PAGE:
When you have a year with 2-3 franchise players at the top of the draft then the media ask coaches if they are loosing games on purpose to get the #1 pick so they can take player X. But when we have a year like this, with no consensus #1 pick, then we have discussions about how much the player is going to get.

I don't remember alot of griping about how much the Texans were going to have to pay Mario Williams #1 money.

I recall several posters talking about the reason the Texans could not trade down was because the amount of money that the first pick is guaranteed.

It was the year that Casserly claims that he called a GM about trading down and that GM asked Charlie "what else besides the first pick are you going to me to move up?"

Thorn
04-06-2009, 08:36 AM
I vote "yes" to a rookie salary cap.

Polo
04-06-2009, 09:03 AM
Top picks are only a burden when you don't draft right...

Mario isn't a burden nor is AJ...

eriadoc
04-06-2009, 09:07 AM
It would be too obvious if some team tried this.

Perhaps obvious is what's needed.

Top picks are only a burden when you don't draft right...

Mario isn't a burden nor is AJ...

Partially true. Some years there just aren't that many players worth that kind of money. And some years, even when you do take the guy that you feel is worth that kind of money, most of the other teams, the media, and your own fans vilify you for daring to take a guy who wasn't "worth" the #1 pick. See your example, Mario.

Mr teX
04-06-2009, 09:17 AM
........a burden rather than a blessing.

I've heard for many years this same concern........and each year, there are more and more teams trying to trade out of the top picks, especially the #1 pick. This year is no exception with Detroit. The top pick teams are not those one pick from a great team. They usually need several key players to make them even competitive. Once the #1 pick is paid the mind-boggling guaranteed $$$$$$$, teams limit themselves on bettering themselves through other options............yet there are no guarantees to the team that player will be immediately productive, let alone[I] EVER! It almost appears that happless teams have more potential to be overall penalized, not rewarded with this poorly thought out system having been allowed to evolve and "escalate" into a monster. I guess their reward comes next year when they are forced back to the trough of another high pick. :thinking:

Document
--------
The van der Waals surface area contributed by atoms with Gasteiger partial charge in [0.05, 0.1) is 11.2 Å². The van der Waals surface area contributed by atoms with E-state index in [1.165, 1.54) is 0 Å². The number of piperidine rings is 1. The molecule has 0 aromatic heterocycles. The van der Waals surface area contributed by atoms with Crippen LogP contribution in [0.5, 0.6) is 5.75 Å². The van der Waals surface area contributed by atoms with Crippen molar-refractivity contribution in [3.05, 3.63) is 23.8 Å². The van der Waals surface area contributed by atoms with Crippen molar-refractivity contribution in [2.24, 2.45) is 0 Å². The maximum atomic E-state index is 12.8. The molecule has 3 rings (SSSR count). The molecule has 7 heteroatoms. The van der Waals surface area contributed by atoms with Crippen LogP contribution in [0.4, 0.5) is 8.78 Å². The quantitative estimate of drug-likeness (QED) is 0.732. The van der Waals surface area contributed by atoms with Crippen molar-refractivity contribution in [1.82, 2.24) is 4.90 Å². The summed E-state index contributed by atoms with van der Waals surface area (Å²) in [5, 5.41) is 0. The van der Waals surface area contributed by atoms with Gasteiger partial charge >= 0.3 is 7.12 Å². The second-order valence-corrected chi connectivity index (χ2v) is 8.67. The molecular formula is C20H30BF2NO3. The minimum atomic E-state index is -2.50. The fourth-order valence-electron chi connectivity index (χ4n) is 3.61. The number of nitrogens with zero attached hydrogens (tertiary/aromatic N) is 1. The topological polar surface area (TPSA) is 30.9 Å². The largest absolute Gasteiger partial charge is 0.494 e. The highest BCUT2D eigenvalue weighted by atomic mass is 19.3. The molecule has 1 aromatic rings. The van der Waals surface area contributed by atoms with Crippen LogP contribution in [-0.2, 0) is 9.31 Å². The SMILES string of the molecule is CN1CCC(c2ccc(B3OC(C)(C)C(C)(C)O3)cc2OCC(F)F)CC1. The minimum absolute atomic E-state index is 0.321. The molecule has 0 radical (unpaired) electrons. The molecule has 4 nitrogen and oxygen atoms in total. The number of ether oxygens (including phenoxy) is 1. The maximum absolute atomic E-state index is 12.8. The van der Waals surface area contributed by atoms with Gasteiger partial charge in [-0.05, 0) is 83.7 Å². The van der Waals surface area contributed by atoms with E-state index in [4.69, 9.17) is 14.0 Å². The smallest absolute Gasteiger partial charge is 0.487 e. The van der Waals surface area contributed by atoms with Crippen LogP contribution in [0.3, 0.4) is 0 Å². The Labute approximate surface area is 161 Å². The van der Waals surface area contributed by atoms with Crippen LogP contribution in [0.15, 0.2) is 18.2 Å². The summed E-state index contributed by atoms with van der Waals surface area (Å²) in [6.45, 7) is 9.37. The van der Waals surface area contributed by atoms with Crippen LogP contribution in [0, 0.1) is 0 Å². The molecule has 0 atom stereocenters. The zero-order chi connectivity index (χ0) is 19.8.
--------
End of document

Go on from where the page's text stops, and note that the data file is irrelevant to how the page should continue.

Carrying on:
It is a burden when those once in a lifetime athletes aren't littered at the top..... like this year. You didn't hear all this whining & trade down talk in 2001 / 2006 when teams had the chance to pick up the "super talents" Vick, Bush & Young (:rolleyes:) & Tomilinson. It's all relative to what kind of talent is up there.

mattieuk
04-06-2009, 09:18 AM
Its an interesting one. I think the past few years have seen a few teams paying out huuuuge amounts of $ to players who just aren't that good in the NFL. Call it weak draft classes, call it bad decisions in who to draft, whatever, but the trouble is the high profile busts, and the amount of money that costs makes teams damn scared.

Another key issue if plug in and play. Teams parting with top ten draft money want that money to get them playing time straight away. A rookie out the draft equates to a good solid starter veteran, in monetary terms. Teams don't really want to wait a year or two of playing a player in situations, or as a backup when they are investing so much of their money in the first round of the draft.

The answer my friends is simple. If you get stuck with a top ten pick, hype up the best kicker coming out of college, and give him a cheap 6 year contract, and save yourself the money of having to pick the next big bust.

It is a burden when those once in a lifetime athletes aren't littered at the top..... like this year. You didn't hear all this whining & trade down talk in 2001 / 2006 when teams had the chance to pick up the "super talents" Vick, Bush & Young () & Tomilinson. It's all relative to what kind of talent is up there.

True that. There is one player in this draft that makes me think, 'damn that kid is something else'. That man is Aaron Curry.

Polo
04-06-2009, 09:26 AM
If you don't think any of the top players are worth the top pick, then let the time expire and make your selection when you think the time is right...

toronto
04-06-2009, 09:46 AM
Once I saw Jake Long was getting 30.5M guaranteed on a 57M 5 year deal, I knew a rookie cap was a done deal, whether the players want it or not. When a rookie is making a similar bonus to the league's top QBs and RBs, they have to fix it, or the monster becomes too big.

Polo
04-06-2009, 09:54 AM
Partially true. Some years there just aren't that many players worth that kind of money.

I think that every year there are atleast 10 players worth the top ten picks...